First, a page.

‘Doctor Who’ Returns: What You Need To Know


His first televised adventure pre-dates STAR WARS by 14 years, and “Star Trek” by three years. He’s been portrayed by eleven different actors (none of ‘em gingers, sadly) and his mode of transportation is as unmistakeable as that of another British icon, James Bond. He’s called the Doctor, and he’ll be arriving back on television sets Saturday, September 1.

The thirty-third season of “Doctor Who,” or, if you prefer, the seventh season of the rebooted series, rolls out with “Asylum of the Daleks” on Saturday, September 1. American audiences will get it the same day as the British, and that’s a testament to the immense, fervent fanbase the sci-fi property has amassed in its current incarnation. (It’s also likely to curb piracy a bit, as the Sci-Fi Channel and BBC America used to make us Colonials wait a week to run the current episodes up until 2011. More on that in a bit.)

If the news of the show’s return hasn’t already got you giddy as a schoolgirl who just had a phone box land in her backyard, I’ll try to explain as best as possible.

TARDIS: Time and Relative Dimension In Space

Say it with me, kids: It’s Bigger On The Inside!

The concept of the show, on the surface, is simple – as science fiction goes. An alien, from an ancient race called the Time Lords, flies around through time and space in a ship called the TARDIS, and has adventures. The show’s producers, leading up to Russell T. Davies (who helmed the show’s reboot in 2005), considered the show’s appeal to be mostly young adults and children. However, the longevity of “Doctor Who” would be limited if it was rote fantasy. There’s a few things that have made the thing stand apart, and last for almost 50 years.

There’s the whole concept of the title character, and how he’s lasted so long: he regenerates. Every time the Doctor is in mortal peril, his body heals itself, and the transformation changes his appearance. This means that, over the run of the show, eleven people have been in the title role. Same character, same memories, but slightly different personas. This way, the show soldiers on even when it’s time for the lead actor to move along. Clever move early on by the show runners, and it works.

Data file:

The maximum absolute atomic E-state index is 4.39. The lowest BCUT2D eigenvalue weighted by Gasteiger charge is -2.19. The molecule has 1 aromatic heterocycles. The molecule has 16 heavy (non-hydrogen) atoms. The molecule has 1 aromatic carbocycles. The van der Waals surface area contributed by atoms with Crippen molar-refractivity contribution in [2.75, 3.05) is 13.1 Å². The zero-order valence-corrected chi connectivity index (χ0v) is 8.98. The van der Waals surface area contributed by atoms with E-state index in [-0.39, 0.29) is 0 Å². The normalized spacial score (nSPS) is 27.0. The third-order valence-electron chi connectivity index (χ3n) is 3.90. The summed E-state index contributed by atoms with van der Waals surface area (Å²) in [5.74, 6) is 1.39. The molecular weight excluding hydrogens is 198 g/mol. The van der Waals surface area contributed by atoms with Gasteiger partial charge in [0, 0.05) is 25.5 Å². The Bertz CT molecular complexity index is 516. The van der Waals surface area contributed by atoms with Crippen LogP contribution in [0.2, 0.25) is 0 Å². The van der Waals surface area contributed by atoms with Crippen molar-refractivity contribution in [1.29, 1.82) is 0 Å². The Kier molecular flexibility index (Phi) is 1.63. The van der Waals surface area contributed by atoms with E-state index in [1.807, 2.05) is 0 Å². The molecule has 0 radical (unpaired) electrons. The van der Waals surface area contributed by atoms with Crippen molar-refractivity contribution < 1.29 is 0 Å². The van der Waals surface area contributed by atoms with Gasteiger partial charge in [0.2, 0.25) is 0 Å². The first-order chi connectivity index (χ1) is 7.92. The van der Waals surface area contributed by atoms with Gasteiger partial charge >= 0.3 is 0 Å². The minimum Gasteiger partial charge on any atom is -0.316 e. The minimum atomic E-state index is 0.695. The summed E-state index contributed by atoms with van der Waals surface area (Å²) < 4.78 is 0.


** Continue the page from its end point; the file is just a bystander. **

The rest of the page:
Next, there’s the cadre of “companions” along for the ride. If it was just the Doctor saving the universe each week, it might be an okay show, but the audience needs a character they can relate to, asking the questions anyone would want to hear answered by a Time Lord. A fan’s “favorite Companion” generally coincides with when they started watching the show – I’m partial to Sarah Jane Smith, played by the lovely Elizabeth Sladen (recently deceased).

And what good would an interstellar champion be without enemies constantly trying to rub him out of the Universe? The Doctor’s faced off against some truly nefarious bad guys: his arch-enemy (and fellow Time Lord) the Master, the Cybermen, the Sontarans, the Vastha Nerada, the Silence, the Slitheen… but they all take a back seat to the experts of Extermination, the Daleks.

Finally, while the show had the reputation of the cheesiest special effects and most hackneyed “monsters-of-the-week” on most episodes through the seventies and Eighties, “Doctor Who” has benefited quite a bit from better writing and exponentially-improved budgets for effects. I’d stack the Season Six finale, “The Wedding of River Song,” up against any big-budget Hollywood outing any day of the week.

Over the last two seasons, fans have gotten very cozy with Doctor Number Eleven, Matt Smith, and his companions Karen Gillan and Arthur Darvill. (We’ll even get a look at the lives of Amy Pond and husband Rory in a series of web shorts leading up to the season premiere, called “Pond Life.”)